Preterm Birth More Common in Unvaccinated Pregnant Patients with Rheumatic Disease and COVID-19

ATLANTA — New research presented this week at ACR Convergence 2022, the American College of Rheumatology’s annual meeting, found a greater number of preterm births in unvaccinated versus fully vaccinated pregnant patients with rheumatic disease and COVID-19 (Abstract #0950).

Preterm birth and low birthweight are more prevalent in patients with some types of rheumatic and musculoskeletal diseases , often due to higher disease activity during pregnancy.  Less is known about pregnancy outcomes in women with rheumatic diseases and COVID-19 infection and even less about the effect of vaccination on outcomes. This study aimed to fill in some of those large gaps.

The study’s researchers reviewed data on 73 pregnant patients who were entered in the COVID-19 Global Rheumatology Alliance registry from March 2020 to February 2022 along with follow-up surveys to healthcare professionals. The registry is an international case-reporting registry created at the beginning of the pandemic to help guide medical care for people who had rheumatic diseases or immunosuppression and COVID-19.

Outcomes were arranged according to the vaccination status of pregnant patients prior to COVID-19 infection. Those who received no vaccine, or one dose were defined as unvaccinated or partially vaccinated. Patients who received two or more doses were defined as fully vaccinated. Of note, none of the participants received the single dose Johnson & Johnson vaccine.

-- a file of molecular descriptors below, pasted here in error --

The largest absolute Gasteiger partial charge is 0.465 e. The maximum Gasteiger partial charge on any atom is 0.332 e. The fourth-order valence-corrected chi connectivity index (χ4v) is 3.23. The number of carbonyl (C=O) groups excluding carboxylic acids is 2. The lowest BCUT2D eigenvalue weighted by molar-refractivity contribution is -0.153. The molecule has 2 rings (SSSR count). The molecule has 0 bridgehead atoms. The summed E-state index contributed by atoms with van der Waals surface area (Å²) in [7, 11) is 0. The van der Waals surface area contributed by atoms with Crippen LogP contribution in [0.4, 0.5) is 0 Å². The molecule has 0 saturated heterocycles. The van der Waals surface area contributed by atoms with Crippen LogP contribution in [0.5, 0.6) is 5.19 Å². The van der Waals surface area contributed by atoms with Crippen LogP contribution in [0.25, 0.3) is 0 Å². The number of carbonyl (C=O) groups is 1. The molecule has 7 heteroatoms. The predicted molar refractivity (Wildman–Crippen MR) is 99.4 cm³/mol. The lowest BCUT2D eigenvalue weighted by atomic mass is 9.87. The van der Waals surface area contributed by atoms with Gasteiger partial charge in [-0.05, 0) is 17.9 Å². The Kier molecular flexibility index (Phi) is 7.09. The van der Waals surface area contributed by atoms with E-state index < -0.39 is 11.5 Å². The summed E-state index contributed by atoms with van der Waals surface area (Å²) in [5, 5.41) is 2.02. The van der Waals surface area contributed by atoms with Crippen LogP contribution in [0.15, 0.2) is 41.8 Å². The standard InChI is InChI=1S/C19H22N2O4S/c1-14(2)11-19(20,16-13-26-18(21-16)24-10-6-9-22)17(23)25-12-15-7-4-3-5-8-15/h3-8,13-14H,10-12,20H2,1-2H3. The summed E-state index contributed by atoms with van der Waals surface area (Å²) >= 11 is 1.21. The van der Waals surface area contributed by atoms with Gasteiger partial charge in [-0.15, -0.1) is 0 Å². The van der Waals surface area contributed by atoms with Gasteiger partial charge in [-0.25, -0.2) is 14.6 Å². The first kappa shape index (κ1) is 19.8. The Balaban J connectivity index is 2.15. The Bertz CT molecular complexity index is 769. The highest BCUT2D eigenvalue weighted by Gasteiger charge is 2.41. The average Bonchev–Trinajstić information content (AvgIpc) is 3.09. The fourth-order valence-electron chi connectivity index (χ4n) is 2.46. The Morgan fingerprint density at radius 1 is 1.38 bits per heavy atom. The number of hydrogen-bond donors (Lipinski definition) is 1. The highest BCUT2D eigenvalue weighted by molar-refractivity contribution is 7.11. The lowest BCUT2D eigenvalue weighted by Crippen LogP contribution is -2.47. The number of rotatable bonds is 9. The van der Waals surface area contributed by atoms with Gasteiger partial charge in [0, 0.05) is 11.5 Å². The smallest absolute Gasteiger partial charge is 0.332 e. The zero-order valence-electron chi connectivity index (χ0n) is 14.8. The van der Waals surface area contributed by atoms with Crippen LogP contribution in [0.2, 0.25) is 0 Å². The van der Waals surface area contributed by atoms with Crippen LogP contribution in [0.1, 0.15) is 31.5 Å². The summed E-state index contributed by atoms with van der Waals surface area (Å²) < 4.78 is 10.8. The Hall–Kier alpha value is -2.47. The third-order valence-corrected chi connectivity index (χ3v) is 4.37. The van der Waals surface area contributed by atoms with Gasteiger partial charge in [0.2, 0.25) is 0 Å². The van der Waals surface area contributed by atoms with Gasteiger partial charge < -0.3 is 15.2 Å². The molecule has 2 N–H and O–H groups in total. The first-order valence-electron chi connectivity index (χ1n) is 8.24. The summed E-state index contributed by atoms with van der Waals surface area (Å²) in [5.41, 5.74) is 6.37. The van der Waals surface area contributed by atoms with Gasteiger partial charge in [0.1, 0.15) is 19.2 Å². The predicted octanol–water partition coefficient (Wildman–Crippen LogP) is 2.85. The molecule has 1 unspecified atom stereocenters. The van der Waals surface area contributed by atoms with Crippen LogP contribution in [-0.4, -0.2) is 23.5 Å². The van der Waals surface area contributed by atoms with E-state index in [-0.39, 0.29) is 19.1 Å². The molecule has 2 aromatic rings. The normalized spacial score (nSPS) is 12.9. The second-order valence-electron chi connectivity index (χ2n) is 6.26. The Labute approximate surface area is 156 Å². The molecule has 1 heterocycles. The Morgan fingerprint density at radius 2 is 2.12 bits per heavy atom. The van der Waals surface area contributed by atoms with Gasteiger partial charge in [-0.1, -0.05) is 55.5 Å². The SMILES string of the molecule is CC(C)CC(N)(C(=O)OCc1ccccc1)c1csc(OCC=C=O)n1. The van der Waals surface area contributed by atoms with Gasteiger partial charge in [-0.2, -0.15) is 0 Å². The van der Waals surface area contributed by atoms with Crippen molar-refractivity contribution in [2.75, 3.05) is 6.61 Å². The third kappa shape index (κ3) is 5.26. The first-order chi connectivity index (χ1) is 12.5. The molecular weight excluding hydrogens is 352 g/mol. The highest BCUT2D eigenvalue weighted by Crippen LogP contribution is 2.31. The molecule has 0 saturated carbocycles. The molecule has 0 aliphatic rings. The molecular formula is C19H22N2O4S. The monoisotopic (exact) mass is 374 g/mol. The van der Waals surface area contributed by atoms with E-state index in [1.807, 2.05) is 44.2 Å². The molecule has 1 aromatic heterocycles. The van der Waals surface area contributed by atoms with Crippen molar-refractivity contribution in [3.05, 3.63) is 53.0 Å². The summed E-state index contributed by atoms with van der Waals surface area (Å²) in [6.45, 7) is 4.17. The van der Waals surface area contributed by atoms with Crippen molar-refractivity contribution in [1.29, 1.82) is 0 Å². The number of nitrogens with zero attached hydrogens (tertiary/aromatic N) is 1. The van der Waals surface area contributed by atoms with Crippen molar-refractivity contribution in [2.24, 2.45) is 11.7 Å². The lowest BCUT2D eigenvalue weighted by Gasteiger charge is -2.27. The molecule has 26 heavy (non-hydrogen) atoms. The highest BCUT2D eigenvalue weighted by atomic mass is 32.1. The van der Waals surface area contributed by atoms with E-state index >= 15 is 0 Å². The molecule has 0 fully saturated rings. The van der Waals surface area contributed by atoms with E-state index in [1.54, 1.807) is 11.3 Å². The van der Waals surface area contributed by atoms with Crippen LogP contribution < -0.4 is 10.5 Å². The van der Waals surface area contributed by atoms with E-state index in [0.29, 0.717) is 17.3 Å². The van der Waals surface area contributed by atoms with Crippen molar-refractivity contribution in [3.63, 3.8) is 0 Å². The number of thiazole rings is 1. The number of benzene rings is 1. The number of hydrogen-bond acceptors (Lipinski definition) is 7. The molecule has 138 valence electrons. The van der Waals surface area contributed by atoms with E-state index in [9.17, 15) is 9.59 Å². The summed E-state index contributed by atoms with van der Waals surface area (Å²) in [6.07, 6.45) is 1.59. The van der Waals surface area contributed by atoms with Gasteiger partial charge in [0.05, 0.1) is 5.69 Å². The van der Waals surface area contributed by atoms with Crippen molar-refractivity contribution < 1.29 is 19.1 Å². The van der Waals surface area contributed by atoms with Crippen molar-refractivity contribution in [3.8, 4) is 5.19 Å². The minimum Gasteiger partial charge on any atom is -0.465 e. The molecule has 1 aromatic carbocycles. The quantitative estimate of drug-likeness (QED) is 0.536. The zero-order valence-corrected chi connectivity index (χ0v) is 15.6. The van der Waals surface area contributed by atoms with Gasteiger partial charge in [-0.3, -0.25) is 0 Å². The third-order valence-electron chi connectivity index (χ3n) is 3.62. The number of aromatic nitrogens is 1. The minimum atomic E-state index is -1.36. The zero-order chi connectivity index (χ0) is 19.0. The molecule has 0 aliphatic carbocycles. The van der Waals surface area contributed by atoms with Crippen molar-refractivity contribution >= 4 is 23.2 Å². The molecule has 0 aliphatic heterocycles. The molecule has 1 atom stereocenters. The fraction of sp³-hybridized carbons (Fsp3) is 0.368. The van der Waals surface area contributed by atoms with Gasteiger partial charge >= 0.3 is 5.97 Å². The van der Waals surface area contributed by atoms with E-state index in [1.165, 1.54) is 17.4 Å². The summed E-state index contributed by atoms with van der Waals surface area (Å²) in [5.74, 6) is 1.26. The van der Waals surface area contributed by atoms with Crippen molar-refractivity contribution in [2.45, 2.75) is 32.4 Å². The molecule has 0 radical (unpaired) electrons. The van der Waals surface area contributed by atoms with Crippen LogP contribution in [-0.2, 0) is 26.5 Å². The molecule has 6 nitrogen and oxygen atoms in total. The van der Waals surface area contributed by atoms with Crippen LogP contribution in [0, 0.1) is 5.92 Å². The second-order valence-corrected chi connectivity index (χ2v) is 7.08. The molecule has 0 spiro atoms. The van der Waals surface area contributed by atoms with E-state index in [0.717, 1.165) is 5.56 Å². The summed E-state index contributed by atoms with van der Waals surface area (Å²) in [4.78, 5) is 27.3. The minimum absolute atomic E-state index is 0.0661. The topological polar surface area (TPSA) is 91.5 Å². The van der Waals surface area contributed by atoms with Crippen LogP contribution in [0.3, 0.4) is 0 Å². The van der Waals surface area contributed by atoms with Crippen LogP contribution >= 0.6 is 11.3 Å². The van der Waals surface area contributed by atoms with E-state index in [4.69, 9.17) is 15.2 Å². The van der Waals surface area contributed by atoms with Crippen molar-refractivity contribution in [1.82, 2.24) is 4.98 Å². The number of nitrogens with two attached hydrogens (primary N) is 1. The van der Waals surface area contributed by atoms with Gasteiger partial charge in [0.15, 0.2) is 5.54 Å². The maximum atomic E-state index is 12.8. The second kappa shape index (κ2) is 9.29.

Lupus was the most common RMD among the 73 pregnant patients (n=17) followed by rheumatoid arthritis (n=16). Nearly 70% of patients were in remission at the time of COVID-19 diagnosis; only 4.1% reported severe disease activity.

At the time data was extracted from the registry, 24.7% of the pregnancies were ongoing, while 50 of 55 completed pregnancies resulted in live births. The rest ended in miscarriage, stillbirth or termination for the patient’s health.

A majority of women, 44, were unvaccinated when diagnosed with COVID-19; three had received one dose and 26 had two or more doses. COVID-19 hastened delivery in nearly seven percent of unvaccinated women compared to nearly four percent of fully vaccinated women.

More striking were differences in neonatal outcomes. Among completed pregnancies, there were more preterm births in unvaccinated compared to vaccinated patients (29.5% vs. 18.2%, respectively). Low birth weight was the most frequent neonatal complication (24% of live births) followed by small for gestational age (14%).

“There is still much that is unknown and poorly understood about the pathogenesis of COVID-19. This is why this study is so important despite the small number of pregnancies included” says Sinead Maguire, MB BCh BAO MRCPI, a rheumatology fellow at Toronto Western Hospital in Canada and the study’s lead author.